Predictive analytics go to work

Contrary to popular opinion, you don't need a huge budget to get started.

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Fortunately, Jones' group had the support of the inspector general. "You're dead in the water if you don't have support from the top," he says.

The second time around, Jones hired a consultant to help with modeling and data prep, and embedded an analyst within the group that would be using the results.

And they made those results more "real" to users. For an investigation of contract fraud, for example, his team placed the results in a Web-based interactive heat map that showed each contract as a circle, with larger circles representing the biggest costs and red circles being the highest risks for fraud (see map, at left).

Investigators could click on the circles to see the details of the contracts and related contracts that were at risk. "That's when people started to notice that we really had something that could help them," says Jones.

Jones' advice: Get close to your customer, get professional help building your first model, and present the results in a compelling, easy-to-understand way. "We didn't have the right people or expertise to begin with. We didn't know what we didn't know," he says, so he turned to an outside data-mining expert to help with the models. "That relationship helped us understand why we failed and kept us from making the same mistakes again," Jones says.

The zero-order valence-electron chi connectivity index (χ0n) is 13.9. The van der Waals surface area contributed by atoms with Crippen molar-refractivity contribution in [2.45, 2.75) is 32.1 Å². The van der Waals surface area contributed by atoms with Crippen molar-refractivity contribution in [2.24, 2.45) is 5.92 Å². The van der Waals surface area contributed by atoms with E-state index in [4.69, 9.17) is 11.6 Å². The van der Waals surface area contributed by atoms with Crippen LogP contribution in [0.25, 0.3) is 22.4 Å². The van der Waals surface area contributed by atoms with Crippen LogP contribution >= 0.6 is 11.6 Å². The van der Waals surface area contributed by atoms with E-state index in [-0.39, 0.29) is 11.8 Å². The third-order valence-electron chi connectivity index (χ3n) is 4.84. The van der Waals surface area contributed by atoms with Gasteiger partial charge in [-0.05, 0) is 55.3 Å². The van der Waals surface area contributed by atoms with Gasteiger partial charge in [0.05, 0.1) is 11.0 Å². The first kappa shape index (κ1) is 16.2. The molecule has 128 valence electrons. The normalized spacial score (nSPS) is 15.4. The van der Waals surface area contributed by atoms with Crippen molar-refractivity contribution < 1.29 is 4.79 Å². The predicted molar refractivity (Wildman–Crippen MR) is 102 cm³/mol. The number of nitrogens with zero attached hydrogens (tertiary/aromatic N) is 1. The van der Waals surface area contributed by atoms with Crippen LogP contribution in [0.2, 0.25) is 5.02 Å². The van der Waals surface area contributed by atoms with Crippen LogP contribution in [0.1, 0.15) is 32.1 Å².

Overcoming Business Skepticism

While hiring a consultant can help with some of the technical details, that's only part of the challenge, says John Elder, a principal at Elder Research, a consultancy that worked with Jones and his team. "Over 16 years, we have solved over 90% of the technical problems we've been asked to help with, but only 65% of the solutions have gone on to be implemented."

The problem, generally, is that the people that the model is intended to help don't use it. "We technical people have to do a better job making the business case for the model and showing the payoff," Elder says.

Persuading decision-makers to use the results can be as difficult as getting them to go along with the project in the first place, because the predictions may be the exact opposite of what their business intuition tells them, says Anne Robinson, president-elect of the Institute for Operations Research and the Management Sciences (Informs), a professional society for business analytics. "As you get more involved with analytics, it becomes counterintuitive. But it's those deviations from what you're doing that bring the rewards, because when the results are intuitive, you find that most people are already doing them."

Several years ago, Cisco Systems created "propensity to buy" models that were designed to help calculate the probability that customers would buy this quarter, next quarter or never. The models cover every product in every sales territory. The salespeople felt they already knew what some of the people identified by the model were going to buy, so Cisco excluded those sales when calculating the return on its effort. "The first year we did it, we generated $1 billion in sales uplift," says Theresa Kushner, Cisco's senior director of customer and influencer intelligence. "We had an experience to line up against what they thought they believed."

Ultimately, predictive analytics is forcing a showdown between data-driven and intuition-based decision-making, says Eric Siegel, president of Prediction Impact, an analytics training firm and conference organizer. "That's the big ideological battle. It's a religious debate."

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